If you can prove that you have suffered damage, you can also sue the company that made the fraudulent claim.
The sheer number of potential entities to which you can file a complaint suggests that achieving satisfaction can be a similarly difficult task as following the rules themselves.
Why labels are important
A legal “Made in America” label immediately evokes nationalism and pride, as well as the implied level of quality and the promise of high-paying jobs for American citizens.
The long history of recession in the US manufacturing industry and the adverse impact of the outsourcing of manufacturing jobs to third world countries on US employment have led to a high degree of emotion and sensitivity surrounding this topic.
“Made in China” or other country labels are often associated with the decline of the American middle class, lower safety and quality standards, substandard working conditions and corporate greed.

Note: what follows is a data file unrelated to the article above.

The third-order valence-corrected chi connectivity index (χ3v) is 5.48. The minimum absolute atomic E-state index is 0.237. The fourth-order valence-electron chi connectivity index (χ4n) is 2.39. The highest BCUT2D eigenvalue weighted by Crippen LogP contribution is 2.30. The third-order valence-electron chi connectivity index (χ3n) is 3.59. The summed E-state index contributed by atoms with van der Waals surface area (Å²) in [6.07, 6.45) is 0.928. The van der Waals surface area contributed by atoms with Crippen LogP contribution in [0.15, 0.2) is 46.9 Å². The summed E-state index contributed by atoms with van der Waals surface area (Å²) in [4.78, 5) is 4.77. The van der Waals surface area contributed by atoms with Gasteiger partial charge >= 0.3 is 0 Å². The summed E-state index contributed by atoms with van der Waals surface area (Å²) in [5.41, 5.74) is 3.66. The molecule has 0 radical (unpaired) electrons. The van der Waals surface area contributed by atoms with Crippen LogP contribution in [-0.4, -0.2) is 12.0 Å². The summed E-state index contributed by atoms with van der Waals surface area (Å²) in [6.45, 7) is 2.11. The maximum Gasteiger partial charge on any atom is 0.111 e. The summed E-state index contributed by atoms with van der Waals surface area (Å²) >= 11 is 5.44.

Domestic production and foreign production are also national and economic security issues. Although cheap imported T-shirts, steel and electronic products may be attractive to wallets, if the United States now relies on these countries, how the United States will manufacture the required number of tanks, guns, airplanes and sensitive electronic products is a real question . The import suddenly became an opponent.
Although the spread of globalization has led to the interconnection of the global economy, there are many reasons for the small number of relevant people in the country who firmly believe in the mantra “if you sell here, build here”.